According to the group, the involvement of the military in elections is a threat to the nation’s nascent democracy, which must be brought to the attention of the stakeholders, including the diplomatic community.

According to a News Agency of Nigeria (NAN) report, the Convener of IFN, Miss May Ubeku, said that the protest was part of efforts to ensure that the governorship and houses of assembly polls slated for March 9 are not militarised.

“We are gathered here today to draw the attention of all Nigerians and lovers of democracy across the world, especially the U. S., to the danger of militarisation of our polls.

“Peaceful election without intimidation of citizens is essential to Nigeria’s stability, and that is why we are calling on the international community to urge the Federal Government not to involve the military in our elections.

“It is pertinent to note that the Nigerian Army, saddled with the responsibility of protecting our territorial integrity and ensure peace, has decided to take sides in elections.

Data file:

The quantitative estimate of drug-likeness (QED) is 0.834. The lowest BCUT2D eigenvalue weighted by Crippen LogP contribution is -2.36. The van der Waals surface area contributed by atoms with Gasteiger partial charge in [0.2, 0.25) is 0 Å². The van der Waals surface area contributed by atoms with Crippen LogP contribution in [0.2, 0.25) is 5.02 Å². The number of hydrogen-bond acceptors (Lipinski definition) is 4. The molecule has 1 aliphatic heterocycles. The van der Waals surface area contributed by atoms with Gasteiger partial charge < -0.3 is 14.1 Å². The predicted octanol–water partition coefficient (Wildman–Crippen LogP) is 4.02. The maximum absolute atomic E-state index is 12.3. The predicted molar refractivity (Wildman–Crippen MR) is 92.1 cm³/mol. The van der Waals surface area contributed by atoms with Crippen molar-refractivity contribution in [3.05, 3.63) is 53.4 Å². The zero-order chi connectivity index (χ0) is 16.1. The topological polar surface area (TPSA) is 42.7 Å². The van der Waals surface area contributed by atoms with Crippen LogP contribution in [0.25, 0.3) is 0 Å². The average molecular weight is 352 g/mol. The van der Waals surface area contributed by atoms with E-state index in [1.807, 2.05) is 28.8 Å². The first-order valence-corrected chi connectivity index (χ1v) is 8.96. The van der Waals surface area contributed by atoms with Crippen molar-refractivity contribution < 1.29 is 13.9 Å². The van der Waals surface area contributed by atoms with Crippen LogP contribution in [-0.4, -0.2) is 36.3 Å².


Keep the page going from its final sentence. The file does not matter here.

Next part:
“In the last presidential and National Assembly polls, there were alleged clear cases of molestations and intimidations of voters to favour a particular party. This poses a great danger to our hard-earned democracy as the army has become a willing tool for any ruling government to use during elections,” she said.

Ubeku, therefore, read out the group’s requests as captioned in a letter to the U.S. President, Donald Trump, through its embassy in Abuja.

She expressed the fear that the alleged military involvement in polls could lead to voter apathy, especially during the March 9 elections, which is capable of posing big threats to a credible electoral process.

“We are simply saying that the U.S. and other models of democracy should urge the Federal Government for our security agencies to remain non-partisan to avoid voter apathy during the next elections.